5. There’s also the possibility that the chip overheats and throttles, which could match your xfer graph. A coworker is having lots of trouble with an overheating GbE adapter these days, it even disappears from the USB bus! I suggested that maybe if he takes a 2.5G one he’d have more luck at GbE speeds given that they need to achieve higher rate in the same power budget. Your test doesn’t yet encourage to try one, though 😉

    1. The symptom is clearly the cdc_ncm driver that is running in compatibility mode. I had the similar results testing RTL based dongles. Picking latest kernel will make it use a new built-in kernel driver and fixes iperf.

  6. Hi Jean Luc,

    Did you notice that the adapter was showing half duplex at 2.5 gbps?
    It is easy to overlook but it is there in the inxi output.
    If the switch thinks the interface is full duplex,
    but the adapter is thinking it’s half,
    that could be the root cause for many of the issues you are seeing.

    1. That’s a 2500 Mbps link but only at half-duplex, so I’ll just skip the full-duplex test I normally do with iperf.

      So, uhh, yeah.

  7. Being there done that a little bit less than 2 years ago when the first adapters showed up on the market. It was a rocky road. First you need to find adapters with the RTL8156B chipset. The RTL8156 non-B was *&^%$#@!

    Second it depends on which OS you use: Windows or Linux. I’m only talking about Linux here, my understanding is that the issues are less apparent with Windows.

    The issues you can experience are:

    • Speed dips in the middle of a session.
    • “Soft” disconnection: meaning the adapter is able to recover.
    • “Hard” disconnection: requiring a USB reset of the device or unplug/plug it back.
    • Sub-par ~840 Gbps speed on 1GbE sub-net.

    The first 3 issues were fixed by switching from the RTL8156 to the RTL8156B. Plus using the driver that works best, and not necessarily the last version(*). Just make sure to use a driver downloaded from the Realtek web site and not the driver that comes with your OS.

    There were similar “adventures” with the RTL8125B, the PCIe cousin.

    (*) Realtek released numerous versions fixing these issues but a few of them introduced crazy CPU consumption (for the PCIe cousin IIRC.)

    The fourth one was fixed by disabling ASPM in the BIOS/UEFI.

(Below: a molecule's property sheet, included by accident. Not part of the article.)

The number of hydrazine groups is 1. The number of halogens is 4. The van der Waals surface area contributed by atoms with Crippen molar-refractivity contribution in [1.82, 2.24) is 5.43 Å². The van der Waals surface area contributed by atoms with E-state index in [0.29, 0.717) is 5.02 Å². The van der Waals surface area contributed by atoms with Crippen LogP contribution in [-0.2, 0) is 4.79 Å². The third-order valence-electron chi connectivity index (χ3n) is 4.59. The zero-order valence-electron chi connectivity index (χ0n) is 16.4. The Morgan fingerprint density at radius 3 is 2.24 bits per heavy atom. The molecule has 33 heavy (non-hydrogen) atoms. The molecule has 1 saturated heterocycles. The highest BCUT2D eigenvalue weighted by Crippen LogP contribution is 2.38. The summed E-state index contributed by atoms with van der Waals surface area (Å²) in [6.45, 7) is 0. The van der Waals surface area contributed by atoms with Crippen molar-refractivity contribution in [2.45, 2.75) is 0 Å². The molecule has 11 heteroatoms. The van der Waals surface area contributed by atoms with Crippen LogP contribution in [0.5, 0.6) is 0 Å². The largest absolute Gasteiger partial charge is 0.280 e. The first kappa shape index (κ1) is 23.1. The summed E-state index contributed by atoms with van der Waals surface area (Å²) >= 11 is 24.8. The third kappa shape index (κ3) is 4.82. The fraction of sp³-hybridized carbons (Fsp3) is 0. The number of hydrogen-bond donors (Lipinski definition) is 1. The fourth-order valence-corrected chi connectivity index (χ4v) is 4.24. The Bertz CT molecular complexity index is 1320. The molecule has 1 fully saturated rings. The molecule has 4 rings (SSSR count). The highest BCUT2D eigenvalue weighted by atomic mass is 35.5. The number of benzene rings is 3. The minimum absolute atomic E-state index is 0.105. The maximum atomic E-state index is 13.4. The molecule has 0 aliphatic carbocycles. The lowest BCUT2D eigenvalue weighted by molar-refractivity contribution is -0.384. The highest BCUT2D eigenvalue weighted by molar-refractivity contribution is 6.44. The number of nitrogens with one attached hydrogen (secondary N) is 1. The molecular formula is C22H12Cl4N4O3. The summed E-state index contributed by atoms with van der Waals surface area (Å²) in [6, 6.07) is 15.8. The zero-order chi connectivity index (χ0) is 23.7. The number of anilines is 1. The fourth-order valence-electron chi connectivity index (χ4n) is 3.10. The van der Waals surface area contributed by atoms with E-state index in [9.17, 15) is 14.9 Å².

Tested at the time on Odroid H2/H2+ plus H2 net card, N2/N2+, C4.

    Once I found something that worked, I stopped following the Realtek new driver versions. As long as these driver build with the current kernel (e.g. 5.4.0-97-generic for Ubuntu as this writing) I have no incentive to fix something that ain’t broken. This MEANS Realtek might have released something with no issue and no side effect since.

    For more details, see: https://forum.odroid.com/viewtopic.php?f=172&t=38713. You can also search in these forums for “2.5 GbE” or “ASPM” because several users came up with interesting solution and hands-on for other OSes.

    CONCLUSION: Remember the saga of the 1 GbE Realtek chipsets? Same thing here. So one can optimistically conclude that Realtek will eventually get it right or has gotten it right now (I didn’t check.)

    Last but not least, do NOT spend money or time testing USB-3 5GbE adapters. At this point they all use the same ACQ chipset which is USB 3.[1,2] Gen 1, meaning the chipset is 5 Gbps. Try to stuff 5 GbE into a 5 Gbps USB tunnel and obviously it will be a disaster. You get 3.5 Gbits/sec so better than the 2.35 Gbits/sec from 2.5 GbE. But you will never get the the expected/hoped 4.70 Gbits/sec. Still a possible solution if you want more than 2.35 Gbits/sec without going 10 GbE. On the other side, all the vendors are simply lying on the capabilities of these adapters by playing on words: “up to” 5 GbE, except you’ll never reach it.

    1. > Windows or Linux. … my understanding is that the issues are less apparent with Windows.

      With macOS no problems and maximum performance even with the initial RTL8156. Driver is part of the OS (since 10.13 IIRC) and as such also available in Recovery Mode and after Internet Recovery (so restoring a whole machine from latest TimeMachine backup on a NAS works without any driver hassles at max performance).

  8. Try increasing MTU on both sides, USB driver is very likely not doing interrupt mitigation thus rising an interrupt for each received data packet rendering data transfer CPU bound.

  9. Same here, newer driver on windows are catastrophic, only 1.4 gb/s, but some older are able to do 2.3/1.4 max speeds (also the newer Linux kernel drivers), so I guess that Realtek it’s the only option for 2.5gbe for now

  10. Half duplex on any Ethernet interface less than 20 years old is the sign something is wrong. All twisted pair variants of Ethernet when used with switches (rather than hubs as could have been the case in the ‘90s) use full duplex. If an interface says half duplex it means the negotiation failed. Unless it was forced (which is never a good idea as it can lead to even more problems if the two ends of the link don’t agree), it means either a hardware problem (cable if you are lucky, bad interface otherwise) or a driver issue.

    I would start by replacing the cable if you haven’t already, then try different combinations of devices to isolate which one is having the issue, then try to find updated drivers. If all else fails it’s a hardware issue, you need to have the faulty device replaced.

    Note that if one end is forced to full, in some cases that leads the other end to fail the negotiation and then default to half. If you are set to half, anytime you send a frame and the other end sends one at the same time (which it is allowed to since it believes the link is full duplex), then you get a collision and abort TX.

    Make sure neither end of the link is forced, or that both are forced to the same duplex setting (ideally full duplex). Anything else will lead to terrible performance.